Wednesday, October 5,2011:Cinegogue
No, cinegogue is not the new codified spelling of the holy place of Jewish worship. Once you look more closely at this odd homophone/word, it will all start to make sense.
Cine stands for cinema, and gogue is what’s left of the original word. The last element which brings it together is the Berg Orchestra. By now you must have already guessed that cinegogue is a type of film/music happening in a synagogue. Or to be specific, an event that presents original silent films accompanied by live music in the unique setting of the Spanish Synagogue on Oct 10 and 11.
It will be the third time that the Spanish synagogue will open to music and film audiences for the Cinegogue Festival. The first concert screening took place in 2009 spurred by the idea of the curator of the Jewish museum, Michala Sidenberg, who wanted to promote lesser-known films of film history, and through them show Jewish culture from a new perspective. Significantly, this festival, co-organized by the Jewish Museum in Prague, also takes place in autumn when the Jewish community celebrates a number of holidays. The event is presented in cooperation with the National Center for Jewish Film at Brandeis University, Boston.As in previous years, viewers in the Czech Republic will get to see silent films previously unscreened here. This year Cinegogue will start off with a short film by the founding father of American cinema D. W. Griffith. A Child of the Ghetto (USA, 1910) tells the tale of a girl living in the Jewish ghetto, wrongly accused of a crime.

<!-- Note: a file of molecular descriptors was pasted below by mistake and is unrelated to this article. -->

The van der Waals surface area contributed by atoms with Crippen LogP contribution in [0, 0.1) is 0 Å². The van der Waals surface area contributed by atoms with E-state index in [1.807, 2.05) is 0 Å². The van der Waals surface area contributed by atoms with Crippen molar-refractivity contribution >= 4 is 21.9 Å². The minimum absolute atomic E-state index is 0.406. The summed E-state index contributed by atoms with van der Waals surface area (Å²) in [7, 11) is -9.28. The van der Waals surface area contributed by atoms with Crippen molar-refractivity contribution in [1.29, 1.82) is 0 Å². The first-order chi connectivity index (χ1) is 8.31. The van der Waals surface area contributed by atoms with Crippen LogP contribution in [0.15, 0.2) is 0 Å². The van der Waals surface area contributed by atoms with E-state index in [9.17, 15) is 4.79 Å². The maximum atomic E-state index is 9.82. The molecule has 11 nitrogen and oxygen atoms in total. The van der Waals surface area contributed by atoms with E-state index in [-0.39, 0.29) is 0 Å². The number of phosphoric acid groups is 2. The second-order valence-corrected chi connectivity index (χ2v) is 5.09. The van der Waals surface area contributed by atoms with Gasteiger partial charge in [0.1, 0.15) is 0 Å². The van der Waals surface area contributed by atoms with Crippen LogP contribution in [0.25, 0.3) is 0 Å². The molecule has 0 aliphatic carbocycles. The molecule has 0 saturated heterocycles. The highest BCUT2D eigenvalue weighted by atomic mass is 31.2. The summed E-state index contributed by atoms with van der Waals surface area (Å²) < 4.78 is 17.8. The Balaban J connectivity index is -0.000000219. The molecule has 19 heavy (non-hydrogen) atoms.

The musical score to this little piece was commissioned for one of the youngest Czech composers and Berg collaborators, Jan Dušek (born in 1985).
Mr Dušek holds several awards for his works and has earned commissioned from festivals, soloists, and chamber ensembles from both home and abroad, most recently from the Nederand Blazer Ensemble.
Drama in the Paris Commune
The main film of the evening, The New Babylon (USSR, 1929), is in a way a continuation of the first film. Its directors Leonid Trauberg and Grigori Kozintsev used Griffith’s short film as inspiration. Thematically, The New Babylon follows the tragic story of two lovers in the Paris Commune, the leftist revolt in Paris of 1871. Interestingly, the music for this film came from Dmitri Shostakovich, who debuted as a film composer. Young Shostakovich actually made a living as a pianist in the cinema.
Yet before the film premiered, communist censors had shortened it and stripped it of the music. It wasn’t until 2006 that the film was reconstructed to its full length with the music. – oo
– Zuzana Sklenková